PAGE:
The defending champions head to Paris to face France on Friday night. The French defeated Brazil 2-1 in extra time Sunday night, with Amandine Henry scoring the game-winner in the 107th minute.

Italy wins bid to host 2026 Winter Olympics

usatsi_10654897.jpg
USA TODAY Sports Images

Italy wins bid to host 2026 Winter Olympics

LAUSANNE, Switzerland -- Italy will host the 2026 Olympics in Milan and Cortina d'Ampezzo, taking the Winter Games to the Alpine country for the second time in 20 years.

International Olympic Committee members voted for the long-favored Milan-Cortina bid over Stockholm-Are from Sweden that also included a bobsled track in Latvia.

Milan-Cortina's jubilant delegation broke into chants of "Italia! Italia!" when the result was announced.

Italy last hosted in Turin in 2006, and the Alpine ski resort Cortina previously hosted the Winter Games in 1956.

Sweden's spirited late campaign effort was in vain, including the mayor of Stockholm appealing to voters from the stage by singing a lyric from Abba song `Dancing Queen'.

A sign of simmering Swedish frustration came minutes later when IOC board member Gunilla Lindberg pushed the limit of Olympic diplomacy ending her team's 30-minute presentation.

Lindberg challenged her colleagues to reward a new kind of creative, cost-effective bid the IOC has said it wanted -- "Or is it just talk?"

Instead, IOC members picked Italy despite a debt-hit economy which faces increasing European Union scrutiny.

"We submit with full confidence to your judgment," Italian Prime Minister Giuseppe Conte told voters.

Both candidates would likely have failed to get this far in previous Olympic bidding contests.

The IOC has relaxed previously strict rules that demanded financial guarantees and government support earlier in the process.

It was an attempt to revive Winter Games bidding with just two candidates on the ballot paper for the second straight time, since Russia spent $51 billion on venues and infrastructure for the 2014 Sochi Olympics.

Now, the IOC seeks to avoid costly new venues -- and potential white elephants -- while encouraging regions and multi-nation bids to share the load. Hence, Sweden teamed with Latvia, across the Baltic Sea, rather than build its ice sliding sports venue.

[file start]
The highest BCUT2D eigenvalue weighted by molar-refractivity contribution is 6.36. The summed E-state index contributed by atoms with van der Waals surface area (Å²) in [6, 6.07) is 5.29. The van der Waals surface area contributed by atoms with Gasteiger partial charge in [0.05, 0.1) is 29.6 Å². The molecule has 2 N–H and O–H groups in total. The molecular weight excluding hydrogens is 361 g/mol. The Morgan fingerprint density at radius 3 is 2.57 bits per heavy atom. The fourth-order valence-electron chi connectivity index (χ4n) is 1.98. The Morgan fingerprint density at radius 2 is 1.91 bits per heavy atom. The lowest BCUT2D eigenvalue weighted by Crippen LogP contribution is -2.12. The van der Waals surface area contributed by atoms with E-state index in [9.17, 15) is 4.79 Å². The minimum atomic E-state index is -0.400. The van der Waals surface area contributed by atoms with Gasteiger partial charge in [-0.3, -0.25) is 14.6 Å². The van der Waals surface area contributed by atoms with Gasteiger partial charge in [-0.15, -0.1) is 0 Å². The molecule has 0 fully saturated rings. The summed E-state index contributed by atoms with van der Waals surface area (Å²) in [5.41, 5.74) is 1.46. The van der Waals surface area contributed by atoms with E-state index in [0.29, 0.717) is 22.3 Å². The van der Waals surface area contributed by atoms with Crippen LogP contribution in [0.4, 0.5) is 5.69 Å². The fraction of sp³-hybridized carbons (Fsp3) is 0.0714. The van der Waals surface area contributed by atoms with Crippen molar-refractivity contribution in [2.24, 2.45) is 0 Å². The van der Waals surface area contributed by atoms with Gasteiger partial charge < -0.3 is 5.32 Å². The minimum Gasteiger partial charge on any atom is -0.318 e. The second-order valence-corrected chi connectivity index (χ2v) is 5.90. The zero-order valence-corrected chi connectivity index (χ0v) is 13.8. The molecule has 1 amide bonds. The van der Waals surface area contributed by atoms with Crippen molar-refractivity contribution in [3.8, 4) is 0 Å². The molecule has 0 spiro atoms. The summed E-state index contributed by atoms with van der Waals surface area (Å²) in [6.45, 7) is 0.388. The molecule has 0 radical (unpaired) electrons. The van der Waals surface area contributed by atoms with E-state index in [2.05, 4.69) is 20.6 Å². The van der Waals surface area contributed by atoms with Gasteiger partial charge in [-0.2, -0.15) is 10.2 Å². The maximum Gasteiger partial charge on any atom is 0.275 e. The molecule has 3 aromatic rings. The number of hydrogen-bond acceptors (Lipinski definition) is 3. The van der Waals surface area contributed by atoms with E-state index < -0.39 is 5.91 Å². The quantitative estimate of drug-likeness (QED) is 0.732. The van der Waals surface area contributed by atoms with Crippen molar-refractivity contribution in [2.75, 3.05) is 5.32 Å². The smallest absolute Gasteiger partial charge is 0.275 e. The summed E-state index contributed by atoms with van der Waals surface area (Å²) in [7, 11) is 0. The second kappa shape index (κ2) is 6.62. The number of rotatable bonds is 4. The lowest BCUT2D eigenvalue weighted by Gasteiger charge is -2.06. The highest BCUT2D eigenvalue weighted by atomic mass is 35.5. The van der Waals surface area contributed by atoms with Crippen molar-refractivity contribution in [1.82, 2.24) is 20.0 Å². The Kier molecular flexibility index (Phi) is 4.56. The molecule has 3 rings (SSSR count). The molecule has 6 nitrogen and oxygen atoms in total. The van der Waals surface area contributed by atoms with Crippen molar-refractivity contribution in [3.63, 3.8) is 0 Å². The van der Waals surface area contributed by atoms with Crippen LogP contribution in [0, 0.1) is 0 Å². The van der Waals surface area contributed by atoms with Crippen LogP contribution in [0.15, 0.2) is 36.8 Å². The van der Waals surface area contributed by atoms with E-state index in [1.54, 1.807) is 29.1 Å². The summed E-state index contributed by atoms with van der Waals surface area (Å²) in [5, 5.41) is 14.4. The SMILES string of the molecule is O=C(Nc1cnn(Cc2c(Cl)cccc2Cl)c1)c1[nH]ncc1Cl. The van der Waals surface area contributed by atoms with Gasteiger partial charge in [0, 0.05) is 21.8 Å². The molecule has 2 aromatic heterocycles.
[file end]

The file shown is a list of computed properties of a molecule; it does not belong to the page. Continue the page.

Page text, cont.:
"We have budget problems in Italy but I think that this is something that everyone has," Italy Undersecretary of State Giancarlo Giorgetti said at an earlier news conference, citing the wealth of the Lombardy and Veneto provinces underwriting the games costs.

"They are two of the richest provinces in Europe," Giorgetti said. "They certainly have the capacity, they have the readiness, they have the finances in order to be able to support the event."

The IOC will contribute at least $925 million toward Italy's games operating costs of up to $1.7 billion. Building athlete villages in Milan and Stockholm shaped as the main capital investment and most uncertain ventures in the projects.

Last week, the IOC flagged Stockholm's village as a risk, and asked for more details of guarantees underwriting the project.

"A letter of intent is as important to us as any contract," Volvo chairman Carl-Henric Svanberg said in the formal presentation, in what seemed a rebuke to the Olympic body.

The day-long meetings began with each bid in closed-door sessions with IOC members. The Swedish bid was challenged to prove its support from a Stockholm city authority coalition formed last October and a national government only five months ago.

Sweden Prime Minister Stefan Lofven said he assured voters "it's in the Swedish model, it's in our DNA" to deliver a stable Winter Games.

Still, a big plus for the Italian bid -- uniting Milan, the Alpine ski resort of Cortina d'Ampezzo, and several towns in between -- was the IOC's own polling. It found support from local residents around 85% compared to 60% in Sweden.

The 2026 contest meets the IOC President Thomas Bach's long-stated wish to return to traditional heartlands for winter sports after major construction projects from 2014-2022 in Russia, South Korea, and China.

The signature Swedish feature using the ice sliding sports track in Sigulda, Latvia, that meets the IOC's demand to use established sports venues.

The IOC has praised both candidates for projecting sports budgets "on average 20% lower" than spending on the 2018 Pyeongchang Olympics and 2022 Beijing Olympics.

During the traditionally slick and emotional pleas to be awarded the games, Stockholm mayor Anna Konig Jerlmyr reminded voters of Sweden's most famous music act.

"Abba is everywhere," she said, before singing the lyric: "You can dance, you can dance, having the time of your life."

With more gravitas, Nobel Foundation executive director Lars Heikenstein spoke of Olympic values being an inspiration. Olympic leaders have long coveted a Nobel Peace Prize for the organization.

Sweden's heir to the throne, Crown Princess Victoria, joined a 100-plus delegation at the Swisstech convention center though did not take part on stage.

Italy's bid was livened by two Olympic champions, downhill skier Sofia Goggia and snowboarder Michela Moioli, doing a dab gesture and talking of their hopes to compete on home snow in almost seven years' time.

Sweden's wait for a first Winter Games goes on.

------

More AP sports: https://apnews.com/apf-sports and https://twitter.com/AP--Sports